Early Report Card Grades for Every Rookie NBA Head Coach

Daniel O'BrienFeatured ColumnistNovember 29, 2013

Early Report Card Grades for Every Rookie NBA Head Coach

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    Kelley L Cox-USA TODAY Sports

    All of the rookie head coaches in the league have survived their first month as NBA skippers, and they've had varying degrees of success.

    The 2013-14 season welcomed nine gentlemen into the head coaching ranks. Some were more prepared for the moment than others, but most of them have made encouraging strides.

    How are the Gregg Popovich disciples performing thus far? What about college phenom Brad Stevens, or the Memphis Grizzlies' in-house hire?

    On the following slides, I will grade the rookie coaches' start based upon preseason expectations and their overall impact on both sides of the ball.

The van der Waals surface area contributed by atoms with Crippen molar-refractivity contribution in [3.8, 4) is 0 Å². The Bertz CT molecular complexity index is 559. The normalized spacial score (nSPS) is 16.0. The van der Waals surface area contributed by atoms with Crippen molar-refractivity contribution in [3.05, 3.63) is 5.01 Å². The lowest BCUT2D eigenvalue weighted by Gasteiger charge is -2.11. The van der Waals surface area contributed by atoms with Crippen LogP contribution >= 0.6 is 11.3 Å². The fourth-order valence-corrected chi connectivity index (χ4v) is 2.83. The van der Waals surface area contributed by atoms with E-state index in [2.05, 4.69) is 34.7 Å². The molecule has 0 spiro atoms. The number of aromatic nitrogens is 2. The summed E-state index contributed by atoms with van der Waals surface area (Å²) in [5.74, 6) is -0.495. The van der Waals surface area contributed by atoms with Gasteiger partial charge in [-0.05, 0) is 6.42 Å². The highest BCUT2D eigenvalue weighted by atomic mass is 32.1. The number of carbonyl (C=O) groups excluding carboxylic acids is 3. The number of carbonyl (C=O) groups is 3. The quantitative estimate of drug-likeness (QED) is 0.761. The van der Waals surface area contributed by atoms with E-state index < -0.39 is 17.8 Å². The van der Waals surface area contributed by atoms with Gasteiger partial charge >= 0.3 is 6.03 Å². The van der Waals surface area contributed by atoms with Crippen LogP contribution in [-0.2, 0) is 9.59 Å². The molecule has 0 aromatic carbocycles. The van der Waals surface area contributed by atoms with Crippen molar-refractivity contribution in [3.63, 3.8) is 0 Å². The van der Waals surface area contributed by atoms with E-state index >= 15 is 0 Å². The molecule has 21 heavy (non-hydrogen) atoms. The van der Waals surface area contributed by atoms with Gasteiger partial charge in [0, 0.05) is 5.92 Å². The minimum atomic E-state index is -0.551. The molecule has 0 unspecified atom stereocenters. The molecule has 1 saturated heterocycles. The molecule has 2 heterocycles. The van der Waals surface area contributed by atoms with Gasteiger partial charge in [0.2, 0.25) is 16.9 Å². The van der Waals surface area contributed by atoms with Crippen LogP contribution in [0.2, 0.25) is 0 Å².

Statistics courtesy of Basketball-Reference.com, unless otherwise noted, and accurate as of Nov. 28.

Jason Kidd, Brooklyn Nets

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    Tom Szczerbowski-USA TODAY Sport

    Grade: F

    Even when you factor in injuries, the Brooklyn Nets' 4-11 start is unacceptable, and Jason Kidd deserves a large chunk of the blame.

    A year ago, he was helping the New York Knicks overachieve on the court. Now, his sideline actions (or lack thereof) are hurting the crosstown Nets. Kidd has been accused of not doing enough proactively, and he even admitted to coaching poorly, according to B/R Lead Writer Howard Beck.

    Meanwhile, Paul Pierce questioned Brooklyn's ability to make halftime adjustments, according to CSNNE.com's A. Sherrod Blakely. That's pretty much an open criticism of Kidd's coaching tendencies.

    The offense continues to be disappointing, and the defense is downright disheartening. A veteran squad should not be surrendering 102.5 points per game, and injuries to Deron Williams and Brook Lopez might be the only excuses keeping Kidd around.